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January 2008

Research News

SBI Research Feature: High-Throughput DNA Sequencing Technology at OSU

In 2007, a small group of researchers and OSU’s Center for Genome Research and Biocomputing, with help from the College of Veterinary Medicine and the Botany and Plant Pathology Department, purchased a high-throughput DNA sequencing machine called the Illumina 1G Genome Analyzer.  Its main advantages over traditional sequencing methods are lower costs, greater depth of sequencing and speed – it can sequence the entire genome of a bacterium in three days. Jeff Chang, assistant professor of Botany and Plant Pathology, is one of the users on the OSU campus. Click here to read a short Web interview where Jeff describes how the Illumina sequencer works, some of its applications, and the logistics to get started.

2008 SBI Undergraduate Internships

Do you know any undergraduates who would enjoy working on a summer project related to the subsurface biosphere? Please encourage them to apply for an SBI internship. SBI will support up to 15 interns this summer with the goal of stimulating interest in the subsurface biosphere and encouraging undergraduates to pursue graduate school. The program focuses on, but is not limited to, under-represented minority and women students. The SBI will support monthly hourly costs for each intern of up to $1000/month and $3000 total. This support can be augmented with research funds from the intern's faculty mentor. Applications will be reviewed on receipt. Approval is contingent on the availability of a faculty mentor and a suitable research project. Applicants are encouraged to seek out their own faculty mentor (see the SBI faculty directory) and to apply early because of the limited number of internships available. For more information please see http://sbi.oregonstate.edu/interns.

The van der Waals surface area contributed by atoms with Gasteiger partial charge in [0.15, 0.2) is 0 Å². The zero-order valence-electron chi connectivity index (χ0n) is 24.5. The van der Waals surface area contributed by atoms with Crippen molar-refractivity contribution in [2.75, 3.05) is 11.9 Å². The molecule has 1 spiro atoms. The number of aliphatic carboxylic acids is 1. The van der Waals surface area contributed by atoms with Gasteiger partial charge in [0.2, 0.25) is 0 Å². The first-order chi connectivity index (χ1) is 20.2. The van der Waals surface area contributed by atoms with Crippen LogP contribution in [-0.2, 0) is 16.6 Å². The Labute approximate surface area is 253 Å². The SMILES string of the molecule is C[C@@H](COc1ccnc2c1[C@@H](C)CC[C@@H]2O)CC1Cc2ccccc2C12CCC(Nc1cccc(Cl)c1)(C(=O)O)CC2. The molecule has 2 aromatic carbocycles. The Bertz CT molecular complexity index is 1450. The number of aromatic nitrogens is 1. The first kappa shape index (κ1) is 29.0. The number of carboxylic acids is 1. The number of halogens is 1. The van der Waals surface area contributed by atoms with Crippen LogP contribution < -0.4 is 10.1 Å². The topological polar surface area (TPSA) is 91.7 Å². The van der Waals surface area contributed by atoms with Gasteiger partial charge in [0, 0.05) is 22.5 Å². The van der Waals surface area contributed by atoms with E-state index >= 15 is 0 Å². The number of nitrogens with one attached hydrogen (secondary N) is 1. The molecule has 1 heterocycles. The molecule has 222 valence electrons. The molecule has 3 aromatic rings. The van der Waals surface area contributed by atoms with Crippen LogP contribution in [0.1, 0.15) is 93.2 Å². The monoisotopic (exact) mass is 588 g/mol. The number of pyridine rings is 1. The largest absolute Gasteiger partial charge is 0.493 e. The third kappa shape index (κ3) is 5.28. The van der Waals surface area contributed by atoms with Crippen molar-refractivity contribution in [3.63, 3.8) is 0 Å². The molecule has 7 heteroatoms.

Upcoming Events